South Africa captain Faf du Plessis admitted he made the wrong decision to put Bangladesh into bat as his side suffered their second World Cup defeat in a row and watched on as Bangladesh recorded a record partnership.
The Proteas, ranked as the third best ODI team in the world, were dealt an early blow when young paceman Lungi Ngidi had to leave the field after seven overs with a hamstring injury. He did not bowl again and it is unsure whether he will feature in the remainder of the tournament.
After a solid start from the openers, half-centuries from Mushiqur Rahim (78) and Shakib Al-Hasan (75), along with late hitting from Mahmudullah (46*) and Mosaddek Hossain (26), guided Bangladesh to an excellent 330-6. The 142-run partnership between Shakib and Mushiqur was the highest for any wicket by a Bangladeshi pair in a World Cup match.
RESULT: Bangladesh seal a famous win! An excellent all-round display beats South Africa by 21 runs. The Proteas now have it all to do to reach the semi-finals. Scoreboard. 👇 #CWC19 #SAvBANhttps://t.co/2x9iJoIG1u pic.twitter.com/eLu1W2bNAD
— Wisden (@WisdenCricket) June 2, 2019
Chasing a big total, South Africa looked well set on 202-3, thanks to 62 from Du Plessis and contributions from Aiden Markram (45), Rassie van der Dussen (41) and David Miller (38). However, Bangladesh bowled with discipline and three wickets from Mustafizur Rahman, along with a tight spell from Mehidy Hasan, squeezed out any hopes of a Proteas victory.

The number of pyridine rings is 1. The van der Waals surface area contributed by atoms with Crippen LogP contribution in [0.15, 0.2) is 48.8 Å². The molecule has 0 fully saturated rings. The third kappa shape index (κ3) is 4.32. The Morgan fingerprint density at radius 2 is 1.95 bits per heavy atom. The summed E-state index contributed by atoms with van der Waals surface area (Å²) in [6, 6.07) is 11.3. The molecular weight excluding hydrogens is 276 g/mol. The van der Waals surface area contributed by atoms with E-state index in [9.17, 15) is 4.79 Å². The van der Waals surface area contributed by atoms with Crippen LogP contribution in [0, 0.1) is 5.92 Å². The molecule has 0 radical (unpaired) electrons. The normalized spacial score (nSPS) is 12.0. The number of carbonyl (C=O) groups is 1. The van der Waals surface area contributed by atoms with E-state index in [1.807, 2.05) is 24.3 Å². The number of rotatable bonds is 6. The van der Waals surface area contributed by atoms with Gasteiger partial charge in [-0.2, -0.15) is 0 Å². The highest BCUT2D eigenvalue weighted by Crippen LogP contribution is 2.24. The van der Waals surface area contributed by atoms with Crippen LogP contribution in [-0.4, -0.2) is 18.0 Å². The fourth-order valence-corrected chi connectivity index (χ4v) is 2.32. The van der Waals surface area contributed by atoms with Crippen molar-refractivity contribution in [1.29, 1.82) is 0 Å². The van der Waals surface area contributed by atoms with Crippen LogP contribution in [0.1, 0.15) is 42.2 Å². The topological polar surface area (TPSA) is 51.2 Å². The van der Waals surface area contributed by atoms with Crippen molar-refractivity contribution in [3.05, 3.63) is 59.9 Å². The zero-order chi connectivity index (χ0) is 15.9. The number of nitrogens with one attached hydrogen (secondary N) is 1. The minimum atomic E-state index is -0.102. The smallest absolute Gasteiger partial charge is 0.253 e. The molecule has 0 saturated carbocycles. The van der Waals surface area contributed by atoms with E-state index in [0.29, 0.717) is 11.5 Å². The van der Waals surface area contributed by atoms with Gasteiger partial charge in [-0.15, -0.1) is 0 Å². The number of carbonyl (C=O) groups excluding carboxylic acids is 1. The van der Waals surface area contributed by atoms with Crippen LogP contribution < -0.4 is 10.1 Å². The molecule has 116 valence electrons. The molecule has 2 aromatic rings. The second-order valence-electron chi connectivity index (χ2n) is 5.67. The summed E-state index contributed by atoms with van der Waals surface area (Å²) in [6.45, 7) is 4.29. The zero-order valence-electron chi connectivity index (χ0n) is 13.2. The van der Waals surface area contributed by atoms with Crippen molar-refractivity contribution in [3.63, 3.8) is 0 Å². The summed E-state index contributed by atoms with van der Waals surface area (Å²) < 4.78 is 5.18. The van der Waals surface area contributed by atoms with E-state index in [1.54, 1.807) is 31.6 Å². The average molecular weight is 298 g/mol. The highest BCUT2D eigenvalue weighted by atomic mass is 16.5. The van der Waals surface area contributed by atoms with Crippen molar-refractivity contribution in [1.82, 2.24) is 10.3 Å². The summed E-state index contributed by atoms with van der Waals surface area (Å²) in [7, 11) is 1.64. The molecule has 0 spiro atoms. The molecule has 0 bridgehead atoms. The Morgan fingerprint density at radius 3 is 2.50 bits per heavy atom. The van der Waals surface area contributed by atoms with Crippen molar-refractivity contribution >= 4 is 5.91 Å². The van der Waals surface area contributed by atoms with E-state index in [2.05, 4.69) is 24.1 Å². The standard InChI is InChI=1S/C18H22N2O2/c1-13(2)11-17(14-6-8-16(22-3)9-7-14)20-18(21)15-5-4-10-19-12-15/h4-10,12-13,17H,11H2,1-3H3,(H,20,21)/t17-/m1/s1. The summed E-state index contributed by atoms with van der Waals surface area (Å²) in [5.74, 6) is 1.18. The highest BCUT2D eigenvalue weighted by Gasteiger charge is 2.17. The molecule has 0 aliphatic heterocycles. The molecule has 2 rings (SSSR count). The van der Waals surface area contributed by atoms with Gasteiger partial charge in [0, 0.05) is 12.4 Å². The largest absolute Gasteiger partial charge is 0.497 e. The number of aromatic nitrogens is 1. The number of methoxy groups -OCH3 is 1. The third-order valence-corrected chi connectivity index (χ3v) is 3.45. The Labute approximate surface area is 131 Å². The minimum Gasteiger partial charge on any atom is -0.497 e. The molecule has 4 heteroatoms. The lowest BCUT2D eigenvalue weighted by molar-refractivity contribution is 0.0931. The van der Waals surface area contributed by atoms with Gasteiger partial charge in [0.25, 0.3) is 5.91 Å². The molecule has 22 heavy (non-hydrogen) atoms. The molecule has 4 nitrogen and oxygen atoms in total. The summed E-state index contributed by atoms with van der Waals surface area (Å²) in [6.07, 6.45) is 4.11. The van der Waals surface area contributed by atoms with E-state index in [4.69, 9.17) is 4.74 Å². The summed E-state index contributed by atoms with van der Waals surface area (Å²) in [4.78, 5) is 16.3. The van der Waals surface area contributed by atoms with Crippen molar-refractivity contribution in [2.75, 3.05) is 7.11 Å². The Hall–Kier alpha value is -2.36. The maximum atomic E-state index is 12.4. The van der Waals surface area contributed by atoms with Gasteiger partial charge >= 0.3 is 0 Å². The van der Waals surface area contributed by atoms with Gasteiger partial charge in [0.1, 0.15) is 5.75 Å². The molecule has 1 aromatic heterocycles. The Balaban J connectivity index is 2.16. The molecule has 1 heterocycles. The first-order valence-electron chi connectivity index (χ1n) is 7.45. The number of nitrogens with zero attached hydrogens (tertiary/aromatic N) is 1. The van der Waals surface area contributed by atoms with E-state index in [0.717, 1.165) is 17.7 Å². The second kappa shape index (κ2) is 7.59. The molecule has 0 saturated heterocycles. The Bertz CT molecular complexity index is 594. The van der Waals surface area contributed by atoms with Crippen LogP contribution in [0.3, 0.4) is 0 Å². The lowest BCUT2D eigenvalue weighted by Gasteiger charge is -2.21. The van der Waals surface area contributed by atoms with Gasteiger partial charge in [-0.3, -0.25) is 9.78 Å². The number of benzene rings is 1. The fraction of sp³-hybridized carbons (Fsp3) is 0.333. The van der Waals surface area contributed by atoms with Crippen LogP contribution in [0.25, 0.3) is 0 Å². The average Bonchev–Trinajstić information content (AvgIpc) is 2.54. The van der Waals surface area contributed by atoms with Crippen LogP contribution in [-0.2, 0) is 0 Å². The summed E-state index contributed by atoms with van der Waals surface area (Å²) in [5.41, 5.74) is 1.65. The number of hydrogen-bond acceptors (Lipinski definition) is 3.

It was a famous victory for Bangladesh, but for South Africa, two consecutive defeats mean they need to beat India in their next match to stand any realistic chance of qualifying for the semi-finals. Du Plessis was left frustrated by his side’s display and questioned his own decision to bowl first.
“Today didn’t according to plan,” said the 34-year-old. ” It wasn’t ideal with Lungi getting injured, but 330 was out of par. Not a great performance from us. Looking back, no. I wouldn’t have bowled first, but the thinking was, the surface was going to have more pace and bounce. If a subcontinent side gets runs on the board, they could squeeze it later.
“Even with Lungi’s injury – he’s our death bowler with KG – to go for 54 off the last four was damaging. We came here with a fast-bowling attack we wanted to have. [We’re] not quite sure of Lungi’s hamstring injury – it can be a few days or weeks off. Dale Steyn is bowling in the middle now, hopefully there’s some progress. It won’t get easier from here, South Africa is a proud sporting nation. Skills weren’t there, but we’ll fight. We’re firing at 50-60 percent.”
Bangladesh all-rounder Shakib Al-Hasan, who took his 250th ODI wicket with the dismissal of Markram, feels his side have a lot give in this tournament.
“It will be one of our top wins, we’ve upset a few sides,” he said. “This is my fourth World Cup, and this is the tournament where we want to prove something. The start can’t get better than this. This is the start we needed, we had the belief as we came in to England. The dressing room will be happy but they know the job has just started. My two years with Worcestershire helped me a lot.”